Elboim noted that the reenactment takes place every year on the same date; the tenth of Tishrei, which, according to Jewish tradition is the day that the Children of Israel crossed over the Jordan River into Israel.
“It was also the day that the Hebrews sacrificed the lamb before they left Egypt,” Elboim said. “Jewish sources say that in the end of days, the tenth of Tishrei will become a minor holiday. But we did not choose to hold the Korban Pesach on election day. They chose to hold the elections on the tenth of the month and since every Israeli gets the day off in order to vote, the prophecy came true.”
“By virtue of supporting the Korban Pesach, the government gains the right to rule over the nation. And we also see the public support of the ceremony from all segments of the society is increasing by leaps and bounds every year. Many important rabbis and leaders took part as well.”
Elboim emphasized that the return to the Temple service is of universal importance.
“The original Passover sacrifice offered in Egypt on the night before the Exodus was intended to stop the final plague which was described as a נֶגֶף (negef: disease),” Elboim said. “In addition, King David purchased the Temple Mount, built an altar, and offered a sacrifice to stop a plague. It is important to hold the Korban Pesachm, even as a reenactment, in order to bring an end to the pandemic.”
“God Did Not Take Us Out of Egypt to Establish Democracy”
Rabbi Hillel Weiss, the former spokesman for the Sanhedrin, took part in the ceremony.
“The ceremony was successful in several aspects,” Rabbi Weiss said. “There were many spectators and the ceremony was impressive, with wonderful music.”
But the Rabbi emphasized that the ceremony taking place on the same night as the elections underscored the message of Passover.
“God did not take us out of Egypt in order to establish democracy,” Rabbi Weiss said. “The pinnacle of Pesach is the Korban (sacrifice). The entire point of the Exodus is for the people to serve Hashem, which we could not do in Egypt and cannot even do in freedom in America. Our service of God is not dependent on which person sits in any government. This is true of any man of God anywhere in the world.”
Rabbi Weiss announced that on Sunday night after the Passover holiday ends, there will be a reenactment of the Omer Harvest that Israel365 will be reporting on.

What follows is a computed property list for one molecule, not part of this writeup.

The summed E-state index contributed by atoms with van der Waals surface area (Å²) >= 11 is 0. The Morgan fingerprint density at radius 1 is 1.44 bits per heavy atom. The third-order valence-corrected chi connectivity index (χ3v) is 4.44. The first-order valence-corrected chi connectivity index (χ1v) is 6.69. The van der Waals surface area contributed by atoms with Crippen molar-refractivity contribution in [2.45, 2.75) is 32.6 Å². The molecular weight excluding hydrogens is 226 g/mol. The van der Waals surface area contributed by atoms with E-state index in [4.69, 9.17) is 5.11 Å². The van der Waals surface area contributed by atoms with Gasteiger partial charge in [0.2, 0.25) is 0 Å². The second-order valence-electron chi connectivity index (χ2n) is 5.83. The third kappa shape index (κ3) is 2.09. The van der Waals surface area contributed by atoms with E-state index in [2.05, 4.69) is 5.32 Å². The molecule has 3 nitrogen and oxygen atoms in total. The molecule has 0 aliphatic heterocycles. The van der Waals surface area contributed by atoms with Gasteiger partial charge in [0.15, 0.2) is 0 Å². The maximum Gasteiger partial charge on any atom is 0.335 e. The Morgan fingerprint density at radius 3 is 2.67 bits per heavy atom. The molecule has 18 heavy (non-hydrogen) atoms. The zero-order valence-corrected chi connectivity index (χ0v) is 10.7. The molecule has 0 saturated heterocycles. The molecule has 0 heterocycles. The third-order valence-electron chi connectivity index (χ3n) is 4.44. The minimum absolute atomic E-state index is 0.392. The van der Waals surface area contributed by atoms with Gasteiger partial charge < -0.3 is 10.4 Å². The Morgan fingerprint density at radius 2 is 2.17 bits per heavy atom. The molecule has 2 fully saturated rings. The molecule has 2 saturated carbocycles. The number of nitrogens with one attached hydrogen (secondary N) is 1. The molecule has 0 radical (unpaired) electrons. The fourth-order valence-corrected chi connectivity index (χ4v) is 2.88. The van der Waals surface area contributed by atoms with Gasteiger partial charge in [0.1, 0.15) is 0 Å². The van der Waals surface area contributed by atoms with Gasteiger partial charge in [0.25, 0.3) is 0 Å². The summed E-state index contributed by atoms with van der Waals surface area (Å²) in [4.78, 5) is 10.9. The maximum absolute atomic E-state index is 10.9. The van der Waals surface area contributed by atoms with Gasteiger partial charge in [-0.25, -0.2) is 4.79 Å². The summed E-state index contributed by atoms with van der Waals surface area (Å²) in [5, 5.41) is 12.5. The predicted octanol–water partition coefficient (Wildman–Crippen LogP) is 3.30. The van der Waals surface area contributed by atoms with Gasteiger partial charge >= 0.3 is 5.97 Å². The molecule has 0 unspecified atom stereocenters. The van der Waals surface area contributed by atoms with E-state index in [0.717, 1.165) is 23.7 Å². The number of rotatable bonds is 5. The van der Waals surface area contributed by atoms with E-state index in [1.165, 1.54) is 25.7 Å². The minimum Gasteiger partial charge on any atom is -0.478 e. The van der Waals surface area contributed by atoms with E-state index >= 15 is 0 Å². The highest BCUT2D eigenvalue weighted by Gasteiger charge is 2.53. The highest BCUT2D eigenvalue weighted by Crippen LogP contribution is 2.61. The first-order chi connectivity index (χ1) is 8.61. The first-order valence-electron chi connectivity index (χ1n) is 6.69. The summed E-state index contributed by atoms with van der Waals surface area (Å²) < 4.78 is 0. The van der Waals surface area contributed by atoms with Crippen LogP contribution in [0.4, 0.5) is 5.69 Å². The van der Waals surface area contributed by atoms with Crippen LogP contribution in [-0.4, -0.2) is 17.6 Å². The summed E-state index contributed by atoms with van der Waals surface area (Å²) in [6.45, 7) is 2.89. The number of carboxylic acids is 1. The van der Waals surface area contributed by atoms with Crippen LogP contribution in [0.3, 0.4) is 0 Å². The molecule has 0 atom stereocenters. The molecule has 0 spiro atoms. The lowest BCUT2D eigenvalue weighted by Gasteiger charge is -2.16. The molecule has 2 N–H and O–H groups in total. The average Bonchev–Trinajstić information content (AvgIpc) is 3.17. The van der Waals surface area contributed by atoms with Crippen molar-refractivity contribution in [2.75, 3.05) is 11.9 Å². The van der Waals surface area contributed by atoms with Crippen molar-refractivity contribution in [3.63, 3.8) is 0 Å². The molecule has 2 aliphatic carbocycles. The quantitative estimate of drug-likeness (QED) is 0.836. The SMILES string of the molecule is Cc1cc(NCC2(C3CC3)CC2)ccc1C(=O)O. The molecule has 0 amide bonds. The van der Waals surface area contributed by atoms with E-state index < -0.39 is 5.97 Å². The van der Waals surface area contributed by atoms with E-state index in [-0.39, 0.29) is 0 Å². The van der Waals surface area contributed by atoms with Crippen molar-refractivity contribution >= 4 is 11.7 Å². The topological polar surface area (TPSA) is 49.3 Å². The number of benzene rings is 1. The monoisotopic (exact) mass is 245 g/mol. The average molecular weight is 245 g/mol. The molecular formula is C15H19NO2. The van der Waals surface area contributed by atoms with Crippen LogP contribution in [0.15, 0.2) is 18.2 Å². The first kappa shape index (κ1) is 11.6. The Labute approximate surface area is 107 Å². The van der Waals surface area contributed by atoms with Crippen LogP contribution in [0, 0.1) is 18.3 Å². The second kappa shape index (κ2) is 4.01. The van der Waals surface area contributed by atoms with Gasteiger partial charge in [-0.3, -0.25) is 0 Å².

Passover Sacrifice: A Requirement Today
The importance of the reenactment was underscored last week when Rabbi Aryeh Stern, the chief rabbi of Jerusalem, ruled that the Korban Pesach (Passover sacrifice) is incumbent upon the Jewish people even in current times, even in the absence of a Temple structure or lacking a Red Heifer to purify Israel, though the sacrifice may only be performed on the Temple Mount. The only obstacle to actually performing the Passover service is the government’s refusal to permit it to take place, which is in contravention of Israeli law. It should be noted that the Sanhedrin ruled that at this juncture, one sacrifice made at the Temple Mount brought in the name of the entire Jewish people would suffice.
Last year, the reenactment ceremony was canceled for the first time in a decade due to pandemic restrictions. Despite receiving all the necessary permits for a small, socially distanced ceremony, the ceremony was not allowed to take place due to Health Ministry regulations restricting public gatherings. At the time, Jews were restricted from visiting the Temple Mount.
The Korban Pesach is of utmost importance. There are only two mitzvot (Biblical commandments) for which non-compliance receives the most severe punishment mandated by the Torah, karet (being cut off from the community, or excommunicated): brit milah (circumcision) and the korban Pesach (Passover sacrifice).